According to Jim Knight, senior research associate at the University of Kansas, this form of personalized and self-controlled professional development using video motivates teachers to improve. This is especially valuable in driving change now and in the long-term.
Districts can also build searchable video libraries of instructional best practices to help educators during distanced teaching (think ‘how to promote inquiry-based conversations over Zoom’) and beyond, and use video as an artifact to track overall progress on school- and district-wide educational goals.
Districts should continue to encourage collaboration and co-planning of lessons as part of the professional learning process. If teachers are implementing a flipped-classroom-style of teaching, one teacher could “guest teach” to a different set of students. Or, building from the Japanese lesson-study model, teachers could co-plan a lesson, each record that lesson being delivered, and then compare their different implementation styles across the two videos. In some ways, this will end up being logistically simpler than having tried to complete an in-person lesson study process.
In addition to tactical and pedagogical strategies, teachers will also need more tools and experiences to continue navigating issues of race, equity, and diversity. While these topics have often been valued by educators, they are now more front-and-center with the national public discussions we are having in our country. District and school leaders can help start a book study for teachers or facilitate video-meeting discussion groups so teachers can engage in important conversations as part of their professional learning.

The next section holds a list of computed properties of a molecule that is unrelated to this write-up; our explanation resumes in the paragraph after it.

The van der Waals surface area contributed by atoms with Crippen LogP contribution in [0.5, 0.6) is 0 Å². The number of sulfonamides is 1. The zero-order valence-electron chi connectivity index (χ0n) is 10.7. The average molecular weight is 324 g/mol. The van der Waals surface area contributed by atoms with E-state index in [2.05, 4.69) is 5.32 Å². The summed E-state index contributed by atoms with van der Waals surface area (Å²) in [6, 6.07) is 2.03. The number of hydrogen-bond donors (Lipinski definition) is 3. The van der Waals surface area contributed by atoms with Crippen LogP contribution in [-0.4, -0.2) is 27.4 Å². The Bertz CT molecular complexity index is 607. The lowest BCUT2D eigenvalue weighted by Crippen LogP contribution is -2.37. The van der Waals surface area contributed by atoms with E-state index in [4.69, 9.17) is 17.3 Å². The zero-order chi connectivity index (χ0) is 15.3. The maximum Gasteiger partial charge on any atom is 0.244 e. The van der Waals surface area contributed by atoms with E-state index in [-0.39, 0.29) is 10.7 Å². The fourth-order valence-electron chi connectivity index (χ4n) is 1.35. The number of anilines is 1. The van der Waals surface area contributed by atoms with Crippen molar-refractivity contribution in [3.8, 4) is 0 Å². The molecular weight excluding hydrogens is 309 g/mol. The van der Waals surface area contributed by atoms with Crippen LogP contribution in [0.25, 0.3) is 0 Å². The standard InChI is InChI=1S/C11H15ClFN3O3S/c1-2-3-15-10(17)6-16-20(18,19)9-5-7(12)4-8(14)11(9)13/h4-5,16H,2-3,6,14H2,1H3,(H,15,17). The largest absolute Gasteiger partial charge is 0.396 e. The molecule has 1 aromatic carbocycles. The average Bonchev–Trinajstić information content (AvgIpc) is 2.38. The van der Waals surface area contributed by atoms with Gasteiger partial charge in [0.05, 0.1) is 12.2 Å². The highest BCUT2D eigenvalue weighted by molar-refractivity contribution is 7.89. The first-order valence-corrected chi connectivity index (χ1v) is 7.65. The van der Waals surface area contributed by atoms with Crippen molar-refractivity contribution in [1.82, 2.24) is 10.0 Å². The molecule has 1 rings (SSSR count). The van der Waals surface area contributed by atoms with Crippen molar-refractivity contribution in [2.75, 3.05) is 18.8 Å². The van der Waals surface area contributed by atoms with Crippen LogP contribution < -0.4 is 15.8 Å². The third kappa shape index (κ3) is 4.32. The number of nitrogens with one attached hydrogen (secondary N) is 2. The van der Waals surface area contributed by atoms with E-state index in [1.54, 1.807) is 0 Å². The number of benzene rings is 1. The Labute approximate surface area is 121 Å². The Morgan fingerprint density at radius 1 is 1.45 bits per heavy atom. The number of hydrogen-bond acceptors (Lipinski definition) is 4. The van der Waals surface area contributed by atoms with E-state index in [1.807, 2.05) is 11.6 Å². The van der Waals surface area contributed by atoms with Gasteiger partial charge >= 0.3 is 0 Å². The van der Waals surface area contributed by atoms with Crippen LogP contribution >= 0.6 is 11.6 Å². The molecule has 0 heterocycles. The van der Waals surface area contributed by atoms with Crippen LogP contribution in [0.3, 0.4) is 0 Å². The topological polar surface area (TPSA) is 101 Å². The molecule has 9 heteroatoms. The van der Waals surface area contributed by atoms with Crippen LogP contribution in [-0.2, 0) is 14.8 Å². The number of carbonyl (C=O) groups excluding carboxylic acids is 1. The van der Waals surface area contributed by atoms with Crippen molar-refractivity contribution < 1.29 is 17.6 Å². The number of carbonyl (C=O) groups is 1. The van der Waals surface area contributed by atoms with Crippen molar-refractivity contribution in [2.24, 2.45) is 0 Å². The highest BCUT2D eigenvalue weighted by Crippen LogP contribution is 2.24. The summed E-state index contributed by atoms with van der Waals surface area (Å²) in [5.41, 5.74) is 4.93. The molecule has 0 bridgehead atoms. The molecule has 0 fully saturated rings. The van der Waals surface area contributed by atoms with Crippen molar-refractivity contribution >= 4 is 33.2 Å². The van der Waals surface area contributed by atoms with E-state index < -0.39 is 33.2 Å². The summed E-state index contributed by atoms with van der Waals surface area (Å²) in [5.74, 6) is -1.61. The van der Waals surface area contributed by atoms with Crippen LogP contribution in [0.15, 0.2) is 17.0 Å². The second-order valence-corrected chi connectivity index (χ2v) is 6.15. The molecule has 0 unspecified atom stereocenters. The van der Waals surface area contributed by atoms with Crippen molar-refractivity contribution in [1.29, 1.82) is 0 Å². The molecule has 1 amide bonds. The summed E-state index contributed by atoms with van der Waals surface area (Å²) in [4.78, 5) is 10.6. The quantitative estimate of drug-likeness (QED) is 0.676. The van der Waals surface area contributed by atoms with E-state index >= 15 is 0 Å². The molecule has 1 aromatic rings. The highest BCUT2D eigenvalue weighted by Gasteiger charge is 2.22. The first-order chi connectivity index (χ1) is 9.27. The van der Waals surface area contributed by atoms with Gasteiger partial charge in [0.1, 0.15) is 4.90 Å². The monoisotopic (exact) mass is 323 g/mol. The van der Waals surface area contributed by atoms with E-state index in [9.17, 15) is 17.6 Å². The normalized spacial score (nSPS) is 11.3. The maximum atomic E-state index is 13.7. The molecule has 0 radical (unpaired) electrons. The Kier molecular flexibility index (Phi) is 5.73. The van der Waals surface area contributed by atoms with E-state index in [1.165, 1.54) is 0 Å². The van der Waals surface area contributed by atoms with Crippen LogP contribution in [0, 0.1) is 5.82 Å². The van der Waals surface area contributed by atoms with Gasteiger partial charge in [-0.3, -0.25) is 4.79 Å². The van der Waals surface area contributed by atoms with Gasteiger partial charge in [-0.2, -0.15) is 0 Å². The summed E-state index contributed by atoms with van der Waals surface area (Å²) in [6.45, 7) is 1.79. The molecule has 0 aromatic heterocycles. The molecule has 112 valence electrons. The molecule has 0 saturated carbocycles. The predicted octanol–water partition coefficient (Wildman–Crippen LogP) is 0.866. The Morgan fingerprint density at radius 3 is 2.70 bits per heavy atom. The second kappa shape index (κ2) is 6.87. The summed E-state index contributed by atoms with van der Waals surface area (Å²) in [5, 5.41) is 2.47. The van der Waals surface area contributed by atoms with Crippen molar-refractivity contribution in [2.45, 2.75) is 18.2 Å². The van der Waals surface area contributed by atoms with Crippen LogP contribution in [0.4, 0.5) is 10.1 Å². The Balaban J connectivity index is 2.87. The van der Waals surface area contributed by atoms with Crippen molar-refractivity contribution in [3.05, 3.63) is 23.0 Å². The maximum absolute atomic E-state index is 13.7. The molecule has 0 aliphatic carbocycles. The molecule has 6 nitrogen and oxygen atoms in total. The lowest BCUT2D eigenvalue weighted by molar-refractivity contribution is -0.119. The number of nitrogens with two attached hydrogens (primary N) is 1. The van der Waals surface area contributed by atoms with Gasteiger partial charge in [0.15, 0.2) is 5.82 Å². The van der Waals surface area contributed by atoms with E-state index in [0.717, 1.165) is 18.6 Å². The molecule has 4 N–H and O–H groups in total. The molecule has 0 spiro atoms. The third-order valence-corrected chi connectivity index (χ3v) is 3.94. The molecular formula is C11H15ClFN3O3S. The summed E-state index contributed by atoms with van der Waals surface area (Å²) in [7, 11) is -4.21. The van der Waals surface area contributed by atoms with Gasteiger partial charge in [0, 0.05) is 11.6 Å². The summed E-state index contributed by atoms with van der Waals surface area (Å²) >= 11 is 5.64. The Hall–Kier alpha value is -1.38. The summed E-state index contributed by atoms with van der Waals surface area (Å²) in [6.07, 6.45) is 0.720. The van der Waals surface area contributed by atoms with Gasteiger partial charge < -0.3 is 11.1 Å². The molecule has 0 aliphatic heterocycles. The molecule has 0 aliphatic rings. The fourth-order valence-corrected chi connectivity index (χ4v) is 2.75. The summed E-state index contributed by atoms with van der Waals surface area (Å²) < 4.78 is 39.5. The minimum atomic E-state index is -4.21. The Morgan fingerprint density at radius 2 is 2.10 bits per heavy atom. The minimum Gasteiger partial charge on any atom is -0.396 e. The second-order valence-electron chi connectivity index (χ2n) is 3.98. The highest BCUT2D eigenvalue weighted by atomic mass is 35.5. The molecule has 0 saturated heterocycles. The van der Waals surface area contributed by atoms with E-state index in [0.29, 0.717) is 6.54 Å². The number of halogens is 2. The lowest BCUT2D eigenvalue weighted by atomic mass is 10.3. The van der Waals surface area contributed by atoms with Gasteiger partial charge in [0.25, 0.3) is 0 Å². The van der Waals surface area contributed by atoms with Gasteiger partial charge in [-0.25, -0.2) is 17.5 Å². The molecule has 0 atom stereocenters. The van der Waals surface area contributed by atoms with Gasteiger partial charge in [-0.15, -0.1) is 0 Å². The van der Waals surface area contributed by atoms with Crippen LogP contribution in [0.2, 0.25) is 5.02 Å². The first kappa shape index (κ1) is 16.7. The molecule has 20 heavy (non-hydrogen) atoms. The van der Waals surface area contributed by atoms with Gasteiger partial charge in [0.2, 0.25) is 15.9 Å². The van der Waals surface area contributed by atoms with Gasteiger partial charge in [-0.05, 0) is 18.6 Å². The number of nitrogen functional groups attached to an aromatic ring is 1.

While budget shortages (and the pandemic) may have eliminated the opportunity for traditional in-person professional development, strategies such as these can keep the learning going while opening up new avenues for teacher growth.
No time like the present
Even when COVID-19 is in the rear view mirror and all teachers and students are back in the classroom, the need for ongoing professional development will remain. And, budget constraints likely won’t be dissipating any time soon.
Although challenging, this unprecedented time provides districts with an opportunity to reimagine what’s possible with professional development. To reimagine how it can be more streamlined and cost-effective. To think how it can be made more meaningful, motivating, equitable, and collaborative. And, to determine how it can be delivered to meet the needs of all educators and truly drive continuous improvement.
Now is the time for professional development to be prioritized.
Adam Geller is the author of “Evidence of Practice: Playbook for Video-Powered Professional Learning” and founder of Edthena, a video analysis and online collaboration platform for educators.